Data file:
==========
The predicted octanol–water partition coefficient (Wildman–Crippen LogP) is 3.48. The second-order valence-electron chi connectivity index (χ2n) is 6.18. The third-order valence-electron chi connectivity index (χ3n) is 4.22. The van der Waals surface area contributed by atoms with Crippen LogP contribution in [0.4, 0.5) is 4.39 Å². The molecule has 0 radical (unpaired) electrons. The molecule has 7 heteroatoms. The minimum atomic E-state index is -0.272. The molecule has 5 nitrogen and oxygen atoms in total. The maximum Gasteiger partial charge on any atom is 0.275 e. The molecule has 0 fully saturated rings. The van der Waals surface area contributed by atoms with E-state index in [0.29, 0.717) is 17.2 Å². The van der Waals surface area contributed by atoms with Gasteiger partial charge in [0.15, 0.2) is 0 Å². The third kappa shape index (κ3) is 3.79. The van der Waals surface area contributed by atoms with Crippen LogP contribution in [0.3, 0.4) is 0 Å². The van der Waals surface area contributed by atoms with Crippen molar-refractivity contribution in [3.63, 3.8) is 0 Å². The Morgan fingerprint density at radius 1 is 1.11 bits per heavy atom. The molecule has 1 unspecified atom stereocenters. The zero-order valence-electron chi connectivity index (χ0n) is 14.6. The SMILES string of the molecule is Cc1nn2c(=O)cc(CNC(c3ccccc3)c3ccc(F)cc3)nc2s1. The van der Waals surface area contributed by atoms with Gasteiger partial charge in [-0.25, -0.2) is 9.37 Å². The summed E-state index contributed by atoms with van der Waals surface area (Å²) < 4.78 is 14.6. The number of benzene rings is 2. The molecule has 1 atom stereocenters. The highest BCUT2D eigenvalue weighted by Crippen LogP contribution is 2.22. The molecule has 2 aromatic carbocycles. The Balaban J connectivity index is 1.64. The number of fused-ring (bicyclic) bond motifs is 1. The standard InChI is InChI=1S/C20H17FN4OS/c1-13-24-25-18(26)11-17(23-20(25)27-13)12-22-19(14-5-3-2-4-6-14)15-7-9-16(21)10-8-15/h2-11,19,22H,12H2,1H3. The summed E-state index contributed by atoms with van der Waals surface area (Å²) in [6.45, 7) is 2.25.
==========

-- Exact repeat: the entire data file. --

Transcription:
The predicted octanol–water partition coefficient (Wildman–Crippen LogP) is 3.48. The second-order valence-electron chi connectivity index (χ2n) is 6.18. The third-order valence-electron chi connectivity index (χ3n) is 4.22. The van der Waals surface area contributed by atoms with Crippen LogP contribution in [0.4, 0.5) is 4.39 Å². The molecule has 0 radical (unpaired) electrons. The molecule has 7 heteroatoms. The minimum atomic E-state index is -0.272. The molecule has 5 nitrogen and oxygen atoms in total. The maximum Gasteiger partial charge on any atom is 0.275 e. The molecule has 0 fully saturated rings. The van der Waals surface area contributed by atoms with E-state index in [0.29, 0.717) is 17.2 Å². The van der Waals surface area contributed by atoms with Gasteiger partial charge in [0.15, 0.2) is 0 Å². The third kappa shape index (κ3) is 3.79. The van der Waals surface area contributed by atoms with Crippen LogP contribution in [0.3, 0.4) is 0 Å². The van der Waals surface area contributed by atoms with Crippen molar-refractivity contribution in [3.63, 3.8) is 0 Å². The Morgan fingerprint density at radius 1 is 1.11 bits per heavy atom. The molecule has 1 unspecified atom stereocenters. The zero-order valence-electron chi connectivity index (χ0n) is 14.6. The SMILES string of the molecule is Cc1nn2c(=O)cc(CNC(c3ccccc3)c3ccc(F)cc3)nc2s1. The van der Waals surface area contributed by atoms with Gasteiger partial charge in [-0.25, -0.2) is 9.37 Å². The summed E-state index contributed by atoms with van der Waals surface area (Å²) < 4.78 is 14.6. The number of benzene rings is 2. The molecule has 1 atom stereocenters. The highest BCUT2D eigenvalue weighted by Crippen LogP contribution is 2.22. The molecule has 2 aromatic carbocycles. The Balaban J connectivity index is 1.64. The number of fused-ring (bicyclic) bond motifs is 1. The standard InChI is InChI=1S/C20H17FN4OS/c1-13-24-25-18(26)11-17(23-20(25)27-13)12-22-19(14-5-3-2-4-6-14)15-7-9-16(21)10-8-15/h2-11,19,22H,12H2,1H3. The summed E-state index contributed by atoms with van der Waals surface area (Å²) in [6.45, 7) is 2.25.